JULY 16, 1997




"With the release of the Draft EISs we have laid out a proposal. NOW is the time for people to become involved. Please take time to review the Draft EISs and help us, through your thoughtful comments, to make some tough decisions"

Susan Giannettino
Project Manager


A series of seven open houses and workshops are being planned throughout the project area. An afternoon workshop with resource specialists and other interested employees from all of the participating agencies is planned to assist them in reviewing the Draft EISs and answering their questions so they can provide useful and constructive comments and suggestions to the EIS Team.

Beginning at 7:00 p.m. local time on the specified date, an open house will be held at each site listed below. Anyone interested in the Project is invited to come and learn more and discuss the Draft Environmental Impact Statements. Each open house will begin with a short introduction to the project staff followed by an opportunity to ask questions and interact directly with the Project's Environmental Impact Statement (EIS) Team.

Anyone interested is welcome to either one or both sessions at each of the following locations:


Ridpath Hotel - Empress Room
W515 Sprague
Spokane, Washington


Best Western Stardust Motor Lodge
700 Lindsay
Idaho Falls, Idaho


Sacajawea Center - Clearwater Room
1824 Main Street
Lewiston, Idaho


Best Western Sunridge
1 Sunridge Lane
Baker City, Oregon


Boone and Crockett Club
250 Station Drive
Missoula, Montana


Harney County Fairgrounds - Memorial Blg
Fairgrounds Road
Burns, Oregon


National Guard Armory
875 SW Simpson Avenue
Bend, Oregon

These will not be the only public meetings scheduled during the comment period. Additional meetings will be announced as they are scheduled.


With the release of the two Draft Environmental Impact Statements, we are now looking to the public for their ideas so that we can improve the Final EIS(s). We are accepting and reviewing comments until October 6, 1997, when the formal public comment period officially ends. Through this process we fully expect that the Final EIS(s) and the Record of Decision will look much different.

Public involvement is not a voting excercise, therefore, we are not looking for people to "vote" on their "favorite alternative." Instead, we hope people will take the time to make their comments specific by telling us what part of the alternatives they do not like, what parts seem like they would work best, and possibly how to blend various aspects of the different alternatives. We also want to know what you like in the Draft EISs and what you would not change.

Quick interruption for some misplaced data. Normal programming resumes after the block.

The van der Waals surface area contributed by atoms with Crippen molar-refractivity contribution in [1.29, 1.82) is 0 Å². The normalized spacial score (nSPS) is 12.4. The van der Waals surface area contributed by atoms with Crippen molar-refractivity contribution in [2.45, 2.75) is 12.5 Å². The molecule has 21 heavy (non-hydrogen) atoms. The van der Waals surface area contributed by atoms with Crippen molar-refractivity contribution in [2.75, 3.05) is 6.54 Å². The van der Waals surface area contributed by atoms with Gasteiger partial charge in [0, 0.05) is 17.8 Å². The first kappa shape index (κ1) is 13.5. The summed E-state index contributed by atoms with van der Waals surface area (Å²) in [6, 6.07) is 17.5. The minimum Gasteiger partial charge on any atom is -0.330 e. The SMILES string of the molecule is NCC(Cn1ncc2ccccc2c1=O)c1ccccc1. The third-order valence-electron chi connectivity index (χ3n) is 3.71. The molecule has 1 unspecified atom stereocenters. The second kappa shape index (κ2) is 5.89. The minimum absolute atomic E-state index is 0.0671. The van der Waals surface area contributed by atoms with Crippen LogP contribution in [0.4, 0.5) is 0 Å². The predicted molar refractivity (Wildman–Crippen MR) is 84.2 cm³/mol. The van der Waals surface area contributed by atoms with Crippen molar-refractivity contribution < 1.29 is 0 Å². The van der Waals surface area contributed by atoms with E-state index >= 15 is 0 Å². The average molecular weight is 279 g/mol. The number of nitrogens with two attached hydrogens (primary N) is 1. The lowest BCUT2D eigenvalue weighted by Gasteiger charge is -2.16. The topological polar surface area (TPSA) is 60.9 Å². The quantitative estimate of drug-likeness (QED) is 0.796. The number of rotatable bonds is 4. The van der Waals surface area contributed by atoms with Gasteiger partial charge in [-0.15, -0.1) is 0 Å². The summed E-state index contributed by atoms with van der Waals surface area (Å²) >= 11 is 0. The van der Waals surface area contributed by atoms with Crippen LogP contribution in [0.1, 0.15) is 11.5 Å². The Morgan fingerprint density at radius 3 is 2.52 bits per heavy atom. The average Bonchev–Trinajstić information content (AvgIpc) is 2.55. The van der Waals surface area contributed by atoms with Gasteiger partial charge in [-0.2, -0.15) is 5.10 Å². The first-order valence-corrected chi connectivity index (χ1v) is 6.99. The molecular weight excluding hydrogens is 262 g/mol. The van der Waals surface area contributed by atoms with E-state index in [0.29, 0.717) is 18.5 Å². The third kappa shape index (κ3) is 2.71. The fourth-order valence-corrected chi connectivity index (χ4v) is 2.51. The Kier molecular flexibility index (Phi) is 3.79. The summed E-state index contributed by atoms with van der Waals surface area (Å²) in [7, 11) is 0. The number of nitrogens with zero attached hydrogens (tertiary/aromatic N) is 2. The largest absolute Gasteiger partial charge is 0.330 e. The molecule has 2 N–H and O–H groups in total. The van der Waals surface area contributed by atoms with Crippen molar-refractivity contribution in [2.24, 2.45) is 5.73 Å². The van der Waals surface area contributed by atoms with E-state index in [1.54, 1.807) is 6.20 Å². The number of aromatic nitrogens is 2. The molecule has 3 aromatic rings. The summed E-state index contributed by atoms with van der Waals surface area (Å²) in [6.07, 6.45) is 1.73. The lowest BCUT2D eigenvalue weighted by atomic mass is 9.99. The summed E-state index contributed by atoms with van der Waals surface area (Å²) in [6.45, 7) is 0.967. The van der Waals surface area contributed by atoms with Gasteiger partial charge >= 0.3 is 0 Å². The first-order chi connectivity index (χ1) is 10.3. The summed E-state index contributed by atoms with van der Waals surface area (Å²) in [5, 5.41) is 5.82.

The more specific a comment is, the more helpful it will be. Including page numbers, figure numbers, citations, reasons for a statement, and any other information will help us understand your comments and concerns. For example, are there concepts, definitions, or graphics that should (or should not) change for the Final EIS(s)? Are there areas you would like to see us explore further or provide more detail? Do there appear to be inaccuracies in data, assumptions, or methodologies? If so, please include corrections and your source of information.

Are there inconsistencies within the documents? Do we need to clarify concepts or terminology? Please tell us if there are better ways to organize or display the information, or if you find any typographical errors or misspellings. These are large, complex documents, we need your help to improve them.

As comments are received, an objective method called "content analysis" will be used to compile, categorize, and organize the public input by identifying specific areas of concerns from respondents. The process captures substantive comments in the respondent's own words, keeping opinions and supportive reasons together, without interpretation or judgement. All substantive comments will be organized into similar categories, synthesized, and then summarized into reports.

The content analysis process will not capture general observations, like "Your proposal is overly complex and confusing." Providing a reason for an opinion, such as "Your proposal is confusing because you use technical terms without defining them first," is much more helpful to the EIS Team. Acknowledgements or courtesy statements, such as "I received a copy of your DEIS and am pleased to have the opportunity to comment," will not be captured in the analysis.

Comments will then be responded to in one or more of the following ways:

  1. Modify the alternatives;

  2. Develop and evaluate alternatives not previously considered;

  3. Supplement, improve, or modify the analysis;

  4. Make factual corrections;

  5. Explain why the comments do not warrant further agency response.

The content analysis reports and EIS Team responses will be given to the Project's Executive Steering Committee. The three Forest Service Regional Foresters and three BLM State Directors will then make the final decision on a land management strategy which will guide management of more than 72 million acres of lands administered by the two agencies within the project area.


We are looking for your opinion on the Draft Environmental Impact Statements. To help you focus your comments, the following short reference will help you to manuever through one or both of the Draft EISs and find the portions you are most interested in. In addition, everyone on the project mailing list also received a copy of "Considering All Things" which provides a succinct, easy to read summary of the EISs.

The Preferred Alternative